a principality centred on the city of Antioch, founded by European Christians in territory taken from the Muslims in 1098, during the First Crusade. It survived as a European outpost in the East for nearly two centuries.

      Antioch's territory included the well-fortified, predominantly Christian city, the leading commercial centre of the Latin East, and an area that stretched north into Cilicia, east to the frontiers of Edessa and Aleppo, and south into central Syria. Its first prince, Bohemond I (reigned 1098–1111), and regents, Tancred (1104–12) and Roger, prince of Antioch (regent from 1112 to 1119), were successful in their attempts to expand the state, but the Muslims thwarted their campaigns to conquer Aleppo. Antioch's princes often died in battle, leaving heirs too young to rule; succession disputes were frequent, and the king of Jerusalem often intervened to restore order.

      The state prospered economically despite domestic unrest and Muslim onslaughts. Because trade was vital to Christians and Muslims alike, agreements were reached that enabled trade to continue despite religious differences. Spices, dyes, silk, and porcelain came on caravans from the East and were shipped to European markets. Nearby orchards and olive groves supplied sweet lemons and olive oil for export, and wood from the forests of Lebanon was traded to the Egyptians in return for fine cloth.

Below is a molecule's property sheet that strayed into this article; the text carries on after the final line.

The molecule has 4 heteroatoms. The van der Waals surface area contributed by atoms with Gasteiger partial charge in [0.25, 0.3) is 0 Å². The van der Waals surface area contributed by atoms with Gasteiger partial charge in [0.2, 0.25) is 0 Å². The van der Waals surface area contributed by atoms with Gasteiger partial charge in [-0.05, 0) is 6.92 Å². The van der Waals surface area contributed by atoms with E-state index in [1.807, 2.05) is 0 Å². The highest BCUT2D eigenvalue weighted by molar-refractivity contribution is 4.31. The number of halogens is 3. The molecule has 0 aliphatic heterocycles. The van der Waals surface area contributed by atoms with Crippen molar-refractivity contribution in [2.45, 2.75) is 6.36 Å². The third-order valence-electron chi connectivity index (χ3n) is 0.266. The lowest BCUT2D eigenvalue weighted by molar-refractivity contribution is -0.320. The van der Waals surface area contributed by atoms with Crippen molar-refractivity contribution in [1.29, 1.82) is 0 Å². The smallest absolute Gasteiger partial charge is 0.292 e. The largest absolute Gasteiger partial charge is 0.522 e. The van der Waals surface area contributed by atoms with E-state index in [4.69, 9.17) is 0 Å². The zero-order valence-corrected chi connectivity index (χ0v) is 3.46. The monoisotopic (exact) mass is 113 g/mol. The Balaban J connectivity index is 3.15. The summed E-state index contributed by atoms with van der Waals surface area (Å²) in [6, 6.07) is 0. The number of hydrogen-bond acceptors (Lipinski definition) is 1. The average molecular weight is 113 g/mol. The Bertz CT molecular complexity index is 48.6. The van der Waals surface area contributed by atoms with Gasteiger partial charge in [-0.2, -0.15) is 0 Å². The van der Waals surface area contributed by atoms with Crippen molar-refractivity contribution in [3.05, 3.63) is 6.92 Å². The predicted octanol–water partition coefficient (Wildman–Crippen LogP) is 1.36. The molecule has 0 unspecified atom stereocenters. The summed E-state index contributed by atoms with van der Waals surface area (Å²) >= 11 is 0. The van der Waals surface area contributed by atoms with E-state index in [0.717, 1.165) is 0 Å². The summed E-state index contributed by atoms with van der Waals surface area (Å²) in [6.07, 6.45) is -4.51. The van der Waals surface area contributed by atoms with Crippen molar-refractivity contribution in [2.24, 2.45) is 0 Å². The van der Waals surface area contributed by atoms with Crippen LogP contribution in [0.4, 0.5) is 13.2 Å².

In 1187 Bohemond III (reigned 1163–1201) of Antioch obtained guarantees for the principality from the Muslim leader Saladin (reigned 1169–93), after Saladin had conquered a large part of the kingdom of Jerusalem. After Bohemond's death, Antioch was torn by wars over the succession, and, though peace was restored, these disputes gave the Muslims time to gather their forces. By 1268 Antioch's territory had been severely diminished, and the city itself surrendered to the attacking army of Baybars I (1260–77), Mamlūk sultan of Egypt and Syria.

▪ modern and ancient city, south-central Turkey

      populous city of ancient Syria, and now a major town of south-central Turkey. It lies near the mouth of the Orontes River, about 12 miles (19 km) northwest of the Syrian border.

      Antioch was founded in 300 BC by Seleucus I Nicator, a former general of Alexander the Great. The new city soon became the western terminus of the caravan routes over which goods were brought from Persia and elsewhere in Asia to the Mediterranean. Antioch's strategic command of north-south and east-west roads across northwestern Syria greatly contributed to its growth and prosperity in Hellenistic, Roman, and Byzantine times. The suburb of Daphne, five miles to the south, was a favourite pleasure resort and residential area for Antioch's upper classes; and the seaport Seleucia Pieria, at the mouth of the Orontes River, was the city's harbour.